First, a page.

Severson: Is that Roosevelt?
Kowalski: Roosevelt was a very, very well-liked president here, and he did a lot for Hamtramck...
SEVERSON: Greg Kowalski is the director of the Hamtramck Historical Museum. He says his town has always been diverse. There are 27 languages spoken within these two square miles, and he knows about the fears of immigrants taking over.
KOWALSKI: A hundred years ago we would be talking not about the Muslims moving in here, but about the Polish people moving here, and we would be German, because they were original settlers here
SEVERSON: Kowalski says Hamtramck has always been in the headlines. It was once the home of the Dodge main auto-manufacturing plant that employed 45,000 laborers. Back in 1987, when Pope John Paul II visited Michigan, the first place he toured was Hamtramck.
KOWALSKI: A lot of people felt that that was possibly the greatest day in Hamtramck’s history. Because he was here, right down the street. That's pretty cool.
SEVERSON: Now only about 11 percent of Hamtramck is Catholic, but recently the archbishop of Detroit, Allen Vigneron, publically reminded his priests that they need to stand against those who would restrict Muslim immigrants because of their religion.
ARCHBISHOP ALLEN VIGNERON: We expect everyone to show respect to our religious liberty. We need to share that with others. This is one of the great foundation stones of American life: the First Amendment, religious liberty. We speak for it. We need to stand for it for one another.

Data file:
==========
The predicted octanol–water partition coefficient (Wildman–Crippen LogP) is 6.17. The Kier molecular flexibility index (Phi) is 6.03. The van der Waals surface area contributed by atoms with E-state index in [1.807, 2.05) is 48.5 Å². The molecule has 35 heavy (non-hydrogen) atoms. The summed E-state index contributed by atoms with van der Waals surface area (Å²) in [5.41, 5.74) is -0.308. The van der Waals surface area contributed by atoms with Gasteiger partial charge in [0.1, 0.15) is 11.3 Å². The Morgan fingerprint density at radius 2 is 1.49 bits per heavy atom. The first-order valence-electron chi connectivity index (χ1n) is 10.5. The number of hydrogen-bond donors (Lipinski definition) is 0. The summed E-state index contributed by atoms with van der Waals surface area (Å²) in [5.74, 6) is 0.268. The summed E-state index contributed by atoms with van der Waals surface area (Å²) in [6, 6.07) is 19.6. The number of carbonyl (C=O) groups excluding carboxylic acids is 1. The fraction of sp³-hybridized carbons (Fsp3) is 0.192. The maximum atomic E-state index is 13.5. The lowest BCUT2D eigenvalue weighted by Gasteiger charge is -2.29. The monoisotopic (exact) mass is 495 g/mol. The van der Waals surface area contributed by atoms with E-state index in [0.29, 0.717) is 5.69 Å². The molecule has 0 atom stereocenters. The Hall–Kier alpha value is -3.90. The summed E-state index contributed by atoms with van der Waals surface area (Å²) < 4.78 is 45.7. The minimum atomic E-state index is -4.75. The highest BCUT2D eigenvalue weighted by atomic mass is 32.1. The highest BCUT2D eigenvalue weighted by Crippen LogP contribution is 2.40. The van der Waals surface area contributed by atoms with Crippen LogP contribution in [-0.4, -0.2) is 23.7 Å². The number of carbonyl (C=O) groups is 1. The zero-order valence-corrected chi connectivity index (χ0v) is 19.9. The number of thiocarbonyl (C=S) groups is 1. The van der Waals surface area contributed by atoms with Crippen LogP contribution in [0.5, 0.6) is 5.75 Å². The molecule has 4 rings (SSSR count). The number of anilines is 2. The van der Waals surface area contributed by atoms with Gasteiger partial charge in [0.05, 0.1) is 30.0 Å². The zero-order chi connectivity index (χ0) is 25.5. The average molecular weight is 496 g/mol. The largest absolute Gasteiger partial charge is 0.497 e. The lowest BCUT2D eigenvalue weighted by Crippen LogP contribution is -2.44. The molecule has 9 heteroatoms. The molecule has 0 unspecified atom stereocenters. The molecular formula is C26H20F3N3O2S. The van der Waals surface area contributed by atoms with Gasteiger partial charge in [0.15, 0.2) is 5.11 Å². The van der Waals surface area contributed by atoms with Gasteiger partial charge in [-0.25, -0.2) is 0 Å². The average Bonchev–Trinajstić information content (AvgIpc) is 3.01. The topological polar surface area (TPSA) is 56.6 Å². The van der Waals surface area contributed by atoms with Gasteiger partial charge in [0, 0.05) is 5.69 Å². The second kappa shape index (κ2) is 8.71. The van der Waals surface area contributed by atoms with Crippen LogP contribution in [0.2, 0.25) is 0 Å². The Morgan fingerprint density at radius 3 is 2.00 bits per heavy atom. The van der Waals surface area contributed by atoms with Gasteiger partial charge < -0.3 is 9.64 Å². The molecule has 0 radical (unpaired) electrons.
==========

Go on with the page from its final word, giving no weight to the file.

SEVERSON: It’s not that everyone here is okay with the Muslim influx, but finding critics on the streets of Hamtramck is not easy. Joan Barrios and Twyla Meyer have lived most of their days in Hamtramck.
JOAN BARRIOS: Well, I think most of the people who talk against it are people who don’t know anything else. They’ll talk against anything.
TWYLA MEYER: I think it’s more like talk behind closed doors. Fears, real, genuine fears that people have from fear-mongering that goes on, you know, the anti-Muslims fear-mongering that goes on. A lot of people listen to Fox News. It scares people.
SEVERSON: One of the more worrisome issues here is the increasing number of mosques, like the one behind. Michigan state law says you can’t sell alcohol within 500 feet of a school, church, or mosque. That could be problematic. Hamtramck has a long, close relationship with alcohol, dating back to prohibition.
KOWALSKI: My Lord, prohibition in Hamtramck was an opportunity, and it was an opportunity that almost everybody took advantage of. There was hundreds of speakeasies, brothels, bars, you name it.
Announcer: This is number six: Which bar has been converted into a mosque?